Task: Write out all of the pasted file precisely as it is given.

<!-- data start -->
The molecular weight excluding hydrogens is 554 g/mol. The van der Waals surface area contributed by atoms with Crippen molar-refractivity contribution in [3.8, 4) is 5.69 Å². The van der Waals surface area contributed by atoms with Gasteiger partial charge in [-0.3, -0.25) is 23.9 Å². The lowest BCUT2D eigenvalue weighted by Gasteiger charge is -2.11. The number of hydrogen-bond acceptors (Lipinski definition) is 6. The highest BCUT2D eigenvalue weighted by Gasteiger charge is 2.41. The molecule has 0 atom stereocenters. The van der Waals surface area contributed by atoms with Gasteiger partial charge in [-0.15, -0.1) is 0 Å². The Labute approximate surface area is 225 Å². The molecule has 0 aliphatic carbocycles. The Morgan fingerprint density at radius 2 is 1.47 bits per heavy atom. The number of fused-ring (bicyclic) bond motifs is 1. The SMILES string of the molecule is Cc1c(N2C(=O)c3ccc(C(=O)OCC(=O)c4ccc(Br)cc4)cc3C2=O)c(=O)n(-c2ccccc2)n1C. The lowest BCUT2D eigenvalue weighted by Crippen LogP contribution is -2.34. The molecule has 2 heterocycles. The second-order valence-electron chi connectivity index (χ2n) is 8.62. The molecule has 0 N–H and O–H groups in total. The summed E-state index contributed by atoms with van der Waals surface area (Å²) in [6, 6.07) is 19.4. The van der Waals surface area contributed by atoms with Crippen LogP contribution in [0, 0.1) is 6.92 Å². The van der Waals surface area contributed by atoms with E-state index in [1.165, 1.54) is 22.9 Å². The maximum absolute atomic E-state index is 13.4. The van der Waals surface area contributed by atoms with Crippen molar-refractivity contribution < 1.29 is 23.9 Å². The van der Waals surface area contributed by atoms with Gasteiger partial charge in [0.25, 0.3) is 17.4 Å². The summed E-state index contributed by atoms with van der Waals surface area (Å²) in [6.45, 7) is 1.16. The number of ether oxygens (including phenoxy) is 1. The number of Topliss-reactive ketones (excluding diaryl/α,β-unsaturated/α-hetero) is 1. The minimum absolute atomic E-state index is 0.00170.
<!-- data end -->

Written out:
The molecular weight excluding hydrogens is 554 g/mol. The van der Waals surface area contributed by atoms with Crippen molar-refractivity contribution in [3.8, 4) is 5.69 Å². The van der Waals surface area contributed by atoms with Gasteiger partial charge in [-0.3, -0.25) is 23.9 Å². The lowest BCUT2D eigenvalue weighted by Gasteiger charge is -2.11. The number of hydrogen-bond acceptors (Lipinski definition) is 6. The highest BCUT2D eigenvalue weighted by Gasteiger charge is 2.41. The molecule has 0 atom stereocenters. The van der Waals surface area contributed by atoms with Gasteiger partial charge in [-0.15, -0.1) is 0 Å². The Labute approximate surface area is 225 Å². The molecule has 0 aliphatic carbocycles. The Morgan fingerprint density at radius 2 is 1.47 bits per heavy atom. The number of fused-ring (bicyclic) bond motifs is 1. The SMILES string of the molecule is Cc1c(N2C(=O)c3ccc(C(=O)OCC(=O)c4ccc(Br)cc4)cc3C2=O)c(=O)n(-c2ccccc2)n1C. The lowest BCUT2D eigenvalue weighted by Crippen LogP contribution is -2.34. The molecule has 2 heterocycles. The second-order valence-electron chi connectivity index (χ2n) is 8.62. The molecule has 0 N–H and O–H groups in total. The summed E-state index contributed by atoms with van der Waals surface area (Å²) in [6, 6.07) is 19.4. The van der Waals surface area contributed by atoms with Crippen LogP contribution in [0, 0.1) is 6.92 Å². The van der Waals surface area contributed by atoms with E-state index in [1.165, 1.54) is 22.9 Å². The maximum absolute atomic E-state index is 13.4. The van der Waals surface area contributed by atoms with Crippen molar-refractivity contribution < 1.29 is 23.9 Å². The van der Waals surface area contributed by atoms with Gasteiger partial charge in [0.25, 0.3) is 17.4 Å². The summed E-state index contributed by atoms with van der Waals surface area (Å²) in [6.45, 7) is 1.16. The number of ether oxygens (including phenoxy) is 1. The number of Topliss-reactive ketones (excluding diaryl/α,β-unsaturated/α-hetero) is 1. The minimum absolute atomic E-state index is 0.00170.